John McCormick writes: I started Pete Sixsmith‘s report on yesterday’s game at 11.01 on Sunday. It took me about 20 minutes. I can’t tell you how long Pete spent writing it but given its usual high standard you can be sure he put some effort into it.
If you felt so inclined you could calculate how much Jack Rodwell earned in that time*. Or estimate how much effort was made yesterday. Alternatively, you could ask yourself – why bother?
Where do we start with this one?
It could be with the appalling defending that allowed Ipswich to score with their only shot on target in the whole game.
It could be with the complete lack of movement in the team after the initial buzz of the opening 25 minutes.
It could be with the mood of resignation and apathy that now populates an increasingly desolate Stadium of Light.
Or it could be with the fact that I now, officially, no longer enjoy my visits to Wearside and that I shall be curtailing them if I can find a more attractive and relevant fixture between now and the inevitable demotion to Level Three at the end of the season.
I wondered if this game saw the US Cavalry coming over the hill to save us from a terrible fate – a footballing version of She Wore A Yellow Ribbon or Fort Apache where the cavalry triumph against adversity. We needed a rousing John Ford type performance against Ipswich, something that would rouse us and stir us up for the difficult but ultimately winnable struggle ahead.
What we got was Carry On Custer as yet another weak and insipid performance was served up by a set of players who seem to lack any kind of direction or genuine desire to retrieve what is now becoming an increasingly hopeless situation. Kenneth Williams at his most limp-wristed would have made a better effort at tackling Joe Garner than Billy Jones did for the opening goal while Barbara Windsor would have got closer to the Ipswich attacker than Lee Cattermole did for the second. What a carry on!!!
We had started reasonably well and in Ovie Ejaria we seemed to have a player who could run the game from the middle of the park. He moved well, picked out a good pass and until Mick McCarthy told Cole Skuse to mark him tight, there was hope that we could actually control a midfield.
But it was not to be. He was not able to find as much space as the game went on and Skuse had done his job. Add to that the alarming lack of movement or perception from his colleagues and Ejaria may well be on the blower to Jurgen Klopp and demanding to know what he had done that was so bad he deserved to be sent to the footballing equivalent of a Siberian power station.
There was one incident in the second half that summed up how bloody awful we are and why we are where we are. Ejaria won the ball, moved forward quickly and then had to go round in circles like a dog chasing its tail as not one of his new team mates had made any attempt to get into space. Welcome to the Stadium of Light Ovie. I hope it doesn’t suck the life out of you.
Ashley Fletcher did OK but faded as the game meandered on. He played Asoro in well in the first half and a goal should have resulted from it but it didn’t as the young Swede pulled it wide when he really should have scored. Fletcher is big, has an element of physicality about him and a decent touch. We’ll see how good he is next week when he is up against the best centre half in the division in Aiden Flint.
As for the rest, there is nothing to say that hasn’t been said already. Defensively, we continue to commit errors that lead to soft goals. Our midfield is poor and is easily overrun and we have little attacking punch. Matthews and Oviedo are not wingers (some would argue that they are not even full backs) and it is time for the manager to drop the 3-5-2 system and perhaps look at a 4-4-2 that involves a genuine attacking threat down the flanks. Seeing as the wingers are any two from McGeady, McManaman and LuaLua, I don’t expect much from that.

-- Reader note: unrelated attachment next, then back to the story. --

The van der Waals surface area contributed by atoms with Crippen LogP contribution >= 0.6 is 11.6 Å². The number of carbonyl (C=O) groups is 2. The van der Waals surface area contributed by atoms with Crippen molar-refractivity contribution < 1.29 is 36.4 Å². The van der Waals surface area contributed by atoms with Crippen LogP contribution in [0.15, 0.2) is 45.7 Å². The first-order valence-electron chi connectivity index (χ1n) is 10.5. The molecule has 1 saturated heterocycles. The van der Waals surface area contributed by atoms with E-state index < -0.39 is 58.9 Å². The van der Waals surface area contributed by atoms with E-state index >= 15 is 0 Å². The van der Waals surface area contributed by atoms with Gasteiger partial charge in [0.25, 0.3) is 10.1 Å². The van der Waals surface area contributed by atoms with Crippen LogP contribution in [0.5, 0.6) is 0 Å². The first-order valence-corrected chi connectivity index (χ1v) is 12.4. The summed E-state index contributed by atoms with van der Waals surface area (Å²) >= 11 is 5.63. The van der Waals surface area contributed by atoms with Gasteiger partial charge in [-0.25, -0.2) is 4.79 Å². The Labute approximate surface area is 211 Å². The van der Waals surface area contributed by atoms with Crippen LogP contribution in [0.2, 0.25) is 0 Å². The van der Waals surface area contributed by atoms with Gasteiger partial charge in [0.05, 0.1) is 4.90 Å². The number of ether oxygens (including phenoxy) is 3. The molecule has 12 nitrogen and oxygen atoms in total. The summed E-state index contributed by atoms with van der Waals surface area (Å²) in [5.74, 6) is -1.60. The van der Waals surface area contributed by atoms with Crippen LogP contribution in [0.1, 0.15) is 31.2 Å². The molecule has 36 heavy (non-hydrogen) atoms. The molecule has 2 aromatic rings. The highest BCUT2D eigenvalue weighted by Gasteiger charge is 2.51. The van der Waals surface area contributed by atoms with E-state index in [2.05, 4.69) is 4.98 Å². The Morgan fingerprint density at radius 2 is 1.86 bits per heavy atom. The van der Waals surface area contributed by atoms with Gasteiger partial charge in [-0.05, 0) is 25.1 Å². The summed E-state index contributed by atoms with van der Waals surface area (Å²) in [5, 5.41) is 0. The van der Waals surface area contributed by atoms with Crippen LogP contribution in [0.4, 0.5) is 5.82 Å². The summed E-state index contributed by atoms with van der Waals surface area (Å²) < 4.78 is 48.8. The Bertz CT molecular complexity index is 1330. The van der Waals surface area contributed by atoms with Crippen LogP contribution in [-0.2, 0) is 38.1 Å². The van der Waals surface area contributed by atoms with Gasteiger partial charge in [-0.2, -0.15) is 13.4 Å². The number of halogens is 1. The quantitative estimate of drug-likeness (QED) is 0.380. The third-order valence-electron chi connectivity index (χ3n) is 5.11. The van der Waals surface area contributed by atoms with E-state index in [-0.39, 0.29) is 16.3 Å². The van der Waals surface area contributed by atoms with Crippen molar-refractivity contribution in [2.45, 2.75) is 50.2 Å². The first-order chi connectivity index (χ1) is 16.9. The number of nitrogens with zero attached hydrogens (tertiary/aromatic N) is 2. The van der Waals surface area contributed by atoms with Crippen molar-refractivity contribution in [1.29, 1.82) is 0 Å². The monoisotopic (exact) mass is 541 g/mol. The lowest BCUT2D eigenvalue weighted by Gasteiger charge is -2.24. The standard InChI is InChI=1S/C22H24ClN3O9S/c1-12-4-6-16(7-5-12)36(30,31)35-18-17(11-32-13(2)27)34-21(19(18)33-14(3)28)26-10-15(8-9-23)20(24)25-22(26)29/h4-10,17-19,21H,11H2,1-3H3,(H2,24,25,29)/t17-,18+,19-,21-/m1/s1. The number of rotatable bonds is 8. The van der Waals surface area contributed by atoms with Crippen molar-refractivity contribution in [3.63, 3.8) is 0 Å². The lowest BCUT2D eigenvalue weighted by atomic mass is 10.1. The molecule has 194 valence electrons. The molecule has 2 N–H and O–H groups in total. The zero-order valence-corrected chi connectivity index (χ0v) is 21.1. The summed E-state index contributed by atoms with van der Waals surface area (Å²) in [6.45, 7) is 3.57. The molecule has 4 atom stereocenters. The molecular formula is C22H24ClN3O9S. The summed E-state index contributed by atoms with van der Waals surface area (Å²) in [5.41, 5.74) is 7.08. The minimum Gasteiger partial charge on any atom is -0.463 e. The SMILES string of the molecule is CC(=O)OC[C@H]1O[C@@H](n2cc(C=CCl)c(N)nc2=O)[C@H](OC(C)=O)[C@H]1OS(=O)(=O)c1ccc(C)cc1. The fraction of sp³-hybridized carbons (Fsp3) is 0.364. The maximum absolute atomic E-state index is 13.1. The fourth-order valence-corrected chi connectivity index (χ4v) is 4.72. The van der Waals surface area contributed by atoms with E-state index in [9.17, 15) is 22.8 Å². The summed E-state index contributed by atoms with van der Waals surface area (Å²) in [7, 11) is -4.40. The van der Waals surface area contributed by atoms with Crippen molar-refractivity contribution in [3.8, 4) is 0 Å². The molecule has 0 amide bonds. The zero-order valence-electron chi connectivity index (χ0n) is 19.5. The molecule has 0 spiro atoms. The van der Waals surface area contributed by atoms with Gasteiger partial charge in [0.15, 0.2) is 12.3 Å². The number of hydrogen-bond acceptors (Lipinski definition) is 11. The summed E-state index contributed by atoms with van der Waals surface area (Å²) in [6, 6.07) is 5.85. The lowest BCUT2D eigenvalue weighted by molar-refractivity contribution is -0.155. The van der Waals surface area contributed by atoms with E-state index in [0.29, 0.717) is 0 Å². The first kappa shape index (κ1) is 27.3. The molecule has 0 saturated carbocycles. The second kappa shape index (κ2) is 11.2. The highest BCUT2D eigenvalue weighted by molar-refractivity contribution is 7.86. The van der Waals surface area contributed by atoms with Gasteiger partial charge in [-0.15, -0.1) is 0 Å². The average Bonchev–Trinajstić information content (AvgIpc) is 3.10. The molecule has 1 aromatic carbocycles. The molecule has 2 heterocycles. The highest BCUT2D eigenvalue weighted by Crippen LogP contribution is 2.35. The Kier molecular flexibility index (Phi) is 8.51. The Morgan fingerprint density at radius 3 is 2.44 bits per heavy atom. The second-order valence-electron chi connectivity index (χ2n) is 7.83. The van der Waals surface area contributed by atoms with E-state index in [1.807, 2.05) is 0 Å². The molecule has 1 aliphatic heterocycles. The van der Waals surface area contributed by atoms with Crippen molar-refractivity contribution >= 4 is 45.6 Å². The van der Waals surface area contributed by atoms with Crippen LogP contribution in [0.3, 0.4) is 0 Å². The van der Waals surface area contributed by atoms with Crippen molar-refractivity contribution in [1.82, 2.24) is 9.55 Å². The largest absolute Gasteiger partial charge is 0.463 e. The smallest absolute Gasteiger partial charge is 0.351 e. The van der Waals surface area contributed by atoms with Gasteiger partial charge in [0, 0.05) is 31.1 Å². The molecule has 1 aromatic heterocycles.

Coleman is not beyond criticism for this and needs to have a look at his team selection. He has been dealt a wretched hand by the owner and previous managers and that is where the real problems lie. If we are to survive (and I don’t think we will – Bolton and Birmingham are winning difficult games – we are losing straightforward ones) he needs to do what Allardyce did two years ago and get the back four organised and build from that. I don’t see many teams in this league playing with three central defenders, especially when two of them are either on their last legs or terminally hopeless.
As far as the support is concerned, we have given up. A friend of mine who sits in the row in front, left at half time and won’t be back. His daughter has already found better things to do on a Saturday afternoon. The chances of a huge banner appearing castigating Short a la the Mags and Ashley is remote, as there are far too many gaps for it to be held up and we are nowhere near as self-regarding as our friends from the north. But the club is dying and another generation of support is being lost as we slip down the leagues and into what could be an almost permanent oblivion.
The next detachment of cavalry riding over the hill needs to be some sensible investors who realise the genuine potential of a fine club with loyal (if disenchanted) support and a decent manager. Short is desperate to sell but it doesn’t appear that anyone is desperate to buy.
As for me, the Rugby League season has started so I shall be watching a game where there is no cheating, diving or refusing to play for a club that pays you well. This afternoon (Sunday) I am at the iconic Post Office Road to watch Featherstone Rovers play Halifax where the part time players will give 100% for their clubs, because that is what rugby league players do. Maybe some of ours could tip up and watch what commitment means.
*It took me 20 minutes. At £70,000 per week Jack Rodwell earned £138.89 while I was preparing it. Of course he has to pay tax, so don’t think too harshly of him.